Education and Outreach
We decided that our team wanted to reach out to the younger students in our community and educate them on synthetic biology at the most basic level. By putting on several workshops, both at local elementary schools and our own school, we were able to promote scientific thinking at an early age and introduce students to the world of synthetic biology.
7th Grade School Visit
Four team members (Amanda, Katie, Asia, and Brianna) visited a local middle school and taught 60 seventh graders the basics of DNA and synthetic biology. They were able to extract DNA from strawberries using common household products. After this activity, the iGEM team members explained the results and answered the students’ questions. From this discussion period, the group was able to observe the students’ understanding of the project and their varying opinions. The four members asked the students what their thoughts were on the ethics and morals involved in synthetic biology. For a short period, contemporary advances of synthetic biology were discussed, comprising the future growth and possibilities of the rapidly proliferating field of study.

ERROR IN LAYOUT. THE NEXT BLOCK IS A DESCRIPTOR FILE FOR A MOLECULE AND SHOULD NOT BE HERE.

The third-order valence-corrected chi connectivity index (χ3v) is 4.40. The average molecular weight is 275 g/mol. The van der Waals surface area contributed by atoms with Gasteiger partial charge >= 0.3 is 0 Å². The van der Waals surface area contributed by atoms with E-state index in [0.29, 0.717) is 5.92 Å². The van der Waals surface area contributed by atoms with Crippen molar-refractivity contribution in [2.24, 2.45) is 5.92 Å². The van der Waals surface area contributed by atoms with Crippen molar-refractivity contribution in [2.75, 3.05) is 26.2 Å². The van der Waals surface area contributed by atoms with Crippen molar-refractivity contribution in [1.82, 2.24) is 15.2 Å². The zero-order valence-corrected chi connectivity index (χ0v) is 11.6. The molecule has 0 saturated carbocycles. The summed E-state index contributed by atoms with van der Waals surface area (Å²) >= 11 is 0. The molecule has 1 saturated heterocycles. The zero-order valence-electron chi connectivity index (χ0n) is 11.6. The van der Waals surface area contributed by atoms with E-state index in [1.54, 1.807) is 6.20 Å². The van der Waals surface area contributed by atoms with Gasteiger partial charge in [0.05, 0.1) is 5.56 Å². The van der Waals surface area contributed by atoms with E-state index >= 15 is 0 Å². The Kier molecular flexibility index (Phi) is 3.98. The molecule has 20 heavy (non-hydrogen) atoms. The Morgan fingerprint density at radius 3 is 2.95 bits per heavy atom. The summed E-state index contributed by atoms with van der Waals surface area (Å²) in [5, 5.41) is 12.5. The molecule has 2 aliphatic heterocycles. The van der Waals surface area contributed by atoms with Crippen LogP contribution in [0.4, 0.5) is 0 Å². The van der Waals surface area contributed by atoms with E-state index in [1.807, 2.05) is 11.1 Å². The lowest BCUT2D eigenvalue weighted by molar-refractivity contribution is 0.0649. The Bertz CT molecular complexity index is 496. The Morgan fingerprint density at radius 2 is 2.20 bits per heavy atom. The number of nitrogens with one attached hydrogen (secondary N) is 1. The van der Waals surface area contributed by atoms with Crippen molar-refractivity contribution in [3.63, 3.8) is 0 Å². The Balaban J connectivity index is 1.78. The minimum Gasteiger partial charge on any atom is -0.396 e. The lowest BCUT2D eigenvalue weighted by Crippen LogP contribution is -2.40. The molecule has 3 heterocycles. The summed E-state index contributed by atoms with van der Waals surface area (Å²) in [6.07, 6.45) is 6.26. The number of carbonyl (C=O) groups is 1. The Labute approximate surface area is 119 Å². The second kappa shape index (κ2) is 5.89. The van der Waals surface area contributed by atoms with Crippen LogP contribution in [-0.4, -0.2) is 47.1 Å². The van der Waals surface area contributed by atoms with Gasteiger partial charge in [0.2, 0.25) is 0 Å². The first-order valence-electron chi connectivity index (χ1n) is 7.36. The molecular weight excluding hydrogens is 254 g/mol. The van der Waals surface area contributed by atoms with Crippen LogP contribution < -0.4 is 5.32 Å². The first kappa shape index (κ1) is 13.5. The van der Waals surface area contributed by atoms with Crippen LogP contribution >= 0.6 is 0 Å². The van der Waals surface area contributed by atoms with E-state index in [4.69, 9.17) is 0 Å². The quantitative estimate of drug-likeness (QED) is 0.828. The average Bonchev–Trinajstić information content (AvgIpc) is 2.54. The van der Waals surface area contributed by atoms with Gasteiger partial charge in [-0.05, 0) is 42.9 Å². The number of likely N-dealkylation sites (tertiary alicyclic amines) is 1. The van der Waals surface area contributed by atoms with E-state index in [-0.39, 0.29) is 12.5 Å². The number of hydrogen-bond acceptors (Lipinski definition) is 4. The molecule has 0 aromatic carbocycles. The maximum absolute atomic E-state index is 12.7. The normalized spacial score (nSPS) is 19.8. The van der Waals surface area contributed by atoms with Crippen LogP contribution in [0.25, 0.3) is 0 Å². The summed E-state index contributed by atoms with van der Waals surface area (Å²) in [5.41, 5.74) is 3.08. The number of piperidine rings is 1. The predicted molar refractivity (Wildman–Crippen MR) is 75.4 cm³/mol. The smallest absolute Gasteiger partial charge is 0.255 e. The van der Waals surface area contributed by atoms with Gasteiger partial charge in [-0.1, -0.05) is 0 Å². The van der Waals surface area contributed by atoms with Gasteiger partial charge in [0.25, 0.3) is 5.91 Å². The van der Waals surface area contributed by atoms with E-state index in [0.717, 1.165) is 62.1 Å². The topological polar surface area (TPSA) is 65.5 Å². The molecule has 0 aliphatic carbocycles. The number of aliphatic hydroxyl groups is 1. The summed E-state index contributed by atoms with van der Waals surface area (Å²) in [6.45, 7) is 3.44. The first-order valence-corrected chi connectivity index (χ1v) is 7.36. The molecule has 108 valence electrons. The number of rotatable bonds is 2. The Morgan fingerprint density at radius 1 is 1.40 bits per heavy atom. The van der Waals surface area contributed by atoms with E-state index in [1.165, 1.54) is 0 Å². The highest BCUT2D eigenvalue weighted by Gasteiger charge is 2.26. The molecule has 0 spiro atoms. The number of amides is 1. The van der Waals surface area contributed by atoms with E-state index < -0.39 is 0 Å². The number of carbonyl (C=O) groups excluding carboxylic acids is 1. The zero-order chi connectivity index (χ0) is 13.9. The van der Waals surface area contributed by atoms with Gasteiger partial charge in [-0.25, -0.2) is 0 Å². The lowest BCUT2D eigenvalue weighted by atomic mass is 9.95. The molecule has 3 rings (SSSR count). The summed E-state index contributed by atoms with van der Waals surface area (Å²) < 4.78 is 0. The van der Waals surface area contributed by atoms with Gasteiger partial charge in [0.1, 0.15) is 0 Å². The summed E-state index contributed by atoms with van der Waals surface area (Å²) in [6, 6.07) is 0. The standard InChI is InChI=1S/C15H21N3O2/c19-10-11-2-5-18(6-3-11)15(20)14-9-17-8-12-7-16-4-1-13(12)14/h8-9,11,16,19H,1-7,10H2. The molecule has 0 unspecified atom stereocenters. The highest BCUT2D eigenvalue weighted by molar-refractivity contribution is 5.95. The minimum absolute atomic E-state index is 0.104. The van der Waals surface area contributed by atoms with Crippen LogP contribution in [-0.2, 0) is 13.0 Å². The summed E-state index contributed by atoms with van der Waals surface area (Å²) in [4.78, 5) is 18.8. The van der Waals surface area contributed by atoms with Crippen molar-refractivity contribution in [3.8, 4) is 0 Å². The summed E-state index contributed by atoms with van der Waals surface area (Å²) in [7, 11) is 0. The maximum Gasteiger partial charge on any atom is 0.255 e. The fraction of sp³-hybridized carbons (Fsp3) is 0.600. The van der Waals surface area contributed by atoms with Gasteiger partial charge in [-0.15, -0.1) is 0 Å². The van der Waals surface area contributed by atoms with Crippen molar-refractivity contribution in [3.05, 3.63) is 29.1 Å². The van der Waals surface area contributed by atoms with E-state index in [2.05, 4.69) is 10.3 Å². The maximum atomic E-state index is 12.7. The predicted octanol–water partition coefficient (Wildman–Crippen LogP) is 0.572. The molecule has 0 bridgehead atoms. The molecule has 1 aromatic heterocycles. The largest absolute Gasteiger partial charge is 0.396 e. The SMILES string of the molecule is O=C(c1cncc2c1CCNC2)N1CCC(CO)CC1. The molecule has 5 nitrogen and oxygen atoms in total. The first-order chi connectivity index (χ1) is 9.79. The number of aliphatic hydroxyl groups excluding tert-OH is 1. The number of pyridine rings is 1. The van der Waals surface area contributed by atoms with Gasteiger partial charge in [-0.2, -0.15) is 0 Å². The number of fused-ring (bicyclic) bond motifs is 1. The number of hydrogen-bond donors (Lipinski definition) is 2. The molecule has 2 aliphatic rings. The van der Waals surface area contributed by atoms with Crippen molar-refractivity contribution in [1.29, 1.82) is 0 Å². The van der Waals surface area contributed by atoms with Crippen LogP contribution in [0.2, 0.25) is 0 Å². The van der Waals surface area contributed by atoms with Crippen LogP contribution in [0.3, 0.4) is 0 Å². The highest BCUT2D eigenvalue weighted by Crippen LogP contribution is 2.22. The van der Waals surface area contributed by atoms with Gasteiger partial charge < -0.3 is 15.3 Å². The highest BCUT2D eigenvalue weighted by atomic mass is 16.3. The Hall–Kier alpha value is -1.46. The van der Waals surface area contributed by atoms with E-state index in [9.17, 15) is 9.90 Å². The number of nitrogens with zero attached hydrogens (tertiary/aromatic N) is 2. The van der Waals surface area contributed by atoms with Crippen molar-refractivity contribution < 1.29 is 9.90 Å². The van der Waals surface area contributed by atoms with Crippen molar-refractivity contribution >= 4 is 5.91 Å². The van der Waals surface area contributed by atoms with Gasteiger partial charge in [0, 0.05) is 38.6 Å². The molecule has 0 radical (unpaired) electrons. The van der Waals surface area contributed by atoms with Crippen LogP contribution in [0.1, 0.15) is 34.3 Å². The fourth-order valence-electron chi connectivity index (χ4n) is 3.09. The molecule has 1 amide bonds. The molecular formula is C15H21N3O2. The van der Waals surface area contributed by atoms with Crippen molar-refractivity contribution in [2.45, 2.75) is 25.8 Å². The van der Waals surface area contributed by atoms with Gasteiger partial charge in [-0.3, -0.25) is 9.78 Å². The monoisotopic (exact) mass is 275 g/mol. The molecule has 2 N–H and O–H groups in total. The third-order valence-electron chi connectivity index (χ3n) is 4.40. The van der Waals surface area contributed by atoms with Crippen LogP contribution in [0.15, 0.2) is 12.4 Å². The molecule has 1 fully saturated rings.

4th Grade School Visit
Team members Asia and Hanaa, visited St. Ignatius of Loyola, an elementary school located in Los Angeles, and worked with their fourth grade class. We provided a free STEM program consisting of various experiments and corresponding lesson plans. Through experimentation the children were able to learn the fundamentals of science. They were excited to share with us their hypotheses, observations, and silly commentary. From this experience, we learned the importance of outreach, and the importance of exposing children to science at a young age.
Synthetic Biology Workshop at Alverno
6-8th Grade students visited our school and team members Asia, Marisa, Hanaa, and Alicia hosted a pipetting and synthetic biology workshop. We did this in order to inform the prospective students about our science department and our iGEM project and lab practices. Each middle school student was equipped with a P20 micropipette, lab coats, gloves, and mock-gels. After a demonstration by one of our teammates, and a brief explanation of how micropipettes are used in the lab, the students then practiced pipetting various volumes of red dye into the practice gels. This practice session was followed with a more in depth presentation of our iGEM project and the importance of synthetic biology.
We have presented and reached out to other science classes at our school, and more students are becoming excited about synthetic biology. Students are interested in the technology and the bioethics involved.